ἄρκτος ἦ Βραυρωνίοις
by Sonya Taaffe
Think of those girls
in their cove at the mouth of the Erasinos,
the well-born daughters of Athens
sent to the wild shore.
Picture them dancing, racing
barefoot like mountain nymphs,
cub-naked in borrowed black fur.
At night they sleep in the shadows of limestone
like hill caves,
by day stroke the soft ears of hares
that the hunt-goddess leaves to graze.
The stories their priestess tells them
are the maiden’s,
the saving of Iphigeneia
while Zeus-raped Kallisto
wheels low with her son among the winter stars.
Saffron-clothed, they chase and strip and tumble
and rise named women
before their blood comes in.
Little girls, playing the bear for Artemis,
away from the cities of men and marriage—
look on them
all innocent as Aktaion
and it will not be hounds
that set their teeth in to bring you down.
Author’s Note: The title of this poem comes from a line in Aristophanes’ Lysistrata; it means a bear at the Brauronian rites. Scholia on the passage explain that Athenian girls of good family between the ages of five and ten were dedicated to Artemis at her coastal temple at Brauron and served the goddess by “playing the bear,” celebrating every four years a festival called the Arkteia that expiated the killing of a she-bear that lived at the temple; to placate the goddess for her loss, the Athenians sent their daughters to be Artemis’ bears instead. Archaeology at the site turns up votive offerings associated with the work of women’s lives—spindles, loom weights, jewel-boxes, mirrors—as well as records of textiles in keeping with the tradition of dedicating to Iphigenia, the first priestess of Artemis at Brauron after she was (according to Euripides) spirited away from her father’s knife, the garments of women who died in childbirth. Painted krateriskoi show scenes of girls running or dancing, some of them very atypically for women in Greek vase paintings naked. It is interpreted by contemporary scholars as an initiatory practice: a ritual wildness before the transition to adulthood, civilization, marriage. The last four lines are my invention, but I am following the lead of Kallimachos and also my feelings about the Kavanaugh confirmation.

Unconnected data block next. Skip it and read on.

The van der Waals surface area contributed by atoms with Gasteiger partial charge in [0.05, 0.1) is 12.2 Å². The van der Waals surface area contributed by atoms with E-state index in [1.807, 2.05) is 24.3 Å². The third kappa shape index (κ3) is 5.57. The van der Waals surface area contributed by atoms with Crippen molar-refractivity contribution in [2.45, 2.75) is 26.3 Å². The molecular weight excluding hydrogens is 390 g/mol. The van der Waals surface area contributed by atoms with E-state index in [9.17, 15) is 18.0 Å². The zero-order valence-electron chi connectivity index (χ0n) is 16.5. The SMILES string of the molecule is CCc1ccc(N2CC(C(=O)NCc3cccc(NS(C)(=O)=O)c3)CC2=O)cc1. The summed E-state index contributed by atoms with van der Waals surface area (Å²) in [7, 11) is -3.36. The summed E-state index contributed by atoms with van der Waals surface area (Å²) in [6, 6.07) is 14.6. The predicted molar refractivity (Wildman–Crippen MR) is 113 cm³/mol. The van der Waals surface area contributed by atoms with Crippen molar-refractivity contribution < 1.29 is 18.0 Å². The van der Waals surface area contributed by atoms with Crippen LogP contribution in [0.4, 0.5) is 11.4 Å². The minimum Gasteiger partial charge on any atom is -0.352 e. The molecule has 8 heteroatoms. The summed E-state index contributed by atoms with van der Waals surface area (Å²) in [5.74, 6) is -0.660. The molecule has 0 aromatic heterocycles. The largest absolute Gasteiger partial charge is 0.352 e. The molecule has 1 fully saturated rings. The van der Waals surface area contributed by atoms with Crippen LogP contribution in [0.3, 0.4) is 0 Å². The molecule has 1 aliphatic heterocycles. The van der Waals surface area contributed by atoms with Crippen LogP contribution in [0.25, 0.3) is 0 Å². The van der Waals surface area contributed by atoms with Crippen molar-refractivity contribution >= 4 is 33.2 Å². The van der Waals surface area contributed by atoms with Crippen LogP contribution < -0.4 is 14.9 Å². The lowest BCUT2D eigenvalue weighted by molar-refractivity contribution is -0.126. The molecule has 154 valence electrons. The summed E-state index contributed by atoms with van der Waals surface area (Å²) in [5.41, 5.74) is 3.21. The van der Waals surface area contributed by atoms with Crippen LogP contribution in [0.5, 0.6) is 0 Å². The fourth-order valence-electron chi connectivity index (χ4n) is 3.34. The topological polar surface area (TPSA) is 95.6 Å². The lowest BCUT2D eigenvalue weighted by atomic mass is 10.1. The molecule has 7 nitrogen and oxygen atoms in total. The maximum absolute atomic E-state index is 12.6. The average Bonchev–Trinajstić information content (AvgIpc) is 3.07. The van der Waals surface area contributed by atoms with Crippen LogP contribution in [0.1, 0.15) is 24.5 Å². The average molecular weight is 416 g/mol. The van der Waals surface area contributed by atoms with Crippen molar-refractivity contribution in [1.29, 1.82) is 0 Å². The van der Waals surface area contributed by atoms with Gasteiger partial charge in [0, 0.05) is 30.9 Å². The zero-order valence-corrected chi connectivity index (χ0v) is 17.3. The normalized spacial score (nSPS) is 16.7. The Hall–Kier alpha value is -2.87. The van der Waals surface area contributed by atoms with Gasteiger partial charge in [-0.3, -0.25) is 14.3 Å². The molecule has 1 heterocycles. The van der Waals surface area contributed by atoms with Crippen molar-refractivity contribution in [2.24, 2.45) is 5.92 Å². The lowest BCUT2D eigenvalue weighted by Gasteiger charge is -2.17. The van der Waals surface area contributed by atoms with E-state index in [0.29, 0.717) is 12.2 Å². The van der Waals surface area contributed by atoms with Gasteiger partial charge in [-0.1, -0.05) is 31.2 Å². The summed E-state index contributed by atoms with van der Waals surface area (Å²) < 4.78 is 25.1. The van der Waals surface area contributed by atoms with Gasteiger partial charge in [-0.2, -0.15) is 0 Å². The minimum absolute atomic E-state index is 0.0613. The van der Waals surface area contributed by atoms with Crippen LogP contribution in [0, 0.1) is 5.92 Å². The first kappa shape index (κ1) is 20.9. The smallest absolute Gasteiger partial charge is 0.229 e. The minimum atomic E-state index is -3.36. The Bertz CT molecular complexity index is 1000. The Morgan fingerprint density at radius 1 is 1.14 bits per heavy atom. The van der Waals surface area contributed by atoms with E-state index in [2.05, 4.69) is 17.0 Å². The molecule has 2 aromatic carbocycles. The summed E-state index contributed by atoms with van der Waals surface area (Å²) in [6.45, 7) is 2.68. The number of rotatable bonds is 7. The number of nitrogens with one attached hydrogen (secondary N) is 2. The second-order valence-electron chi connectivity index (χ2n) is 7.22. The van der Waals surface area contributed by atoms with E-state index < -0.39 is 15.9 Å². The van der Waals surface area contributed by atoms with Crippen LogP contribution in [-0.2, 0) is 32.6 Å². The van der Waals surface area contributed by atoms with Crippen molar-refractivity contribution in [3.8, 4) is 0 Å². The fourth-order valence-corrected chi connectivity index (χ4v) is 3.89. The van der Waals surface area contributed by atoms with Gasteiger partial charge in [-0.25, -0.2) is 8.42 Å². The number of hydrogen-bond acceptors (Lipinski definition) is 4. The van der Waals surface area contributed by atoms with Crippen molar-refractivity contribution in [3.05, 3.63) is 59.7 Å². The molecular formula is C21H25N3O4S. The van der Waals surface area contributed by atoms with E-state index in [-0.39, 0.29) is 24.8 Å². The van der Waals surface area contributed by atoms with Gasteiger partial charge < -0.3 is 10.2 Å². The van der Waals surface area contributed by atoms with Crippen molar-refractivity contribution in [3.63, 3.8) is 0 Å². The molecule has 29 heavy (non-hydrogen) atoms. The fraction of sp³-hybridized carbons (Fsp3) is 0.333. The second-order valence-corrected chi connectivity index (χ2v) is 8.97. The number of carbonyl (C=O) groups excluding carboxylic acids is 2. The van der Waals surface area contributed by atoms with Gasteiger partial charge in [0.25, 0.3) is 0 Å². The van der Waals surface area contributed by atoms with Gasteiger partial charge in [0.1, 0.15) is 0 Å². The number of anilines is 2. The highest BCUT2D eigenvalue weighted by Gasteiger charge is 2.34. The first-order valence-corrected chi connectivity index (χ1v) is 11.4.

Sonya Taaffe reads dead languages and tells living stories. Her short fiction and poetry have been collected most recently in Forget the Sleepless Shores (Lethe Press) and previously in Singing Innocence and Experience, Postcards from the Province of Hyphens, A Mayse-Bikhl, and Ghost Signs. She lives with her husband and two cats in Somerville, Massachusetts, where she writes about film for Patreon and remains proud of naming a Kuiper belt object.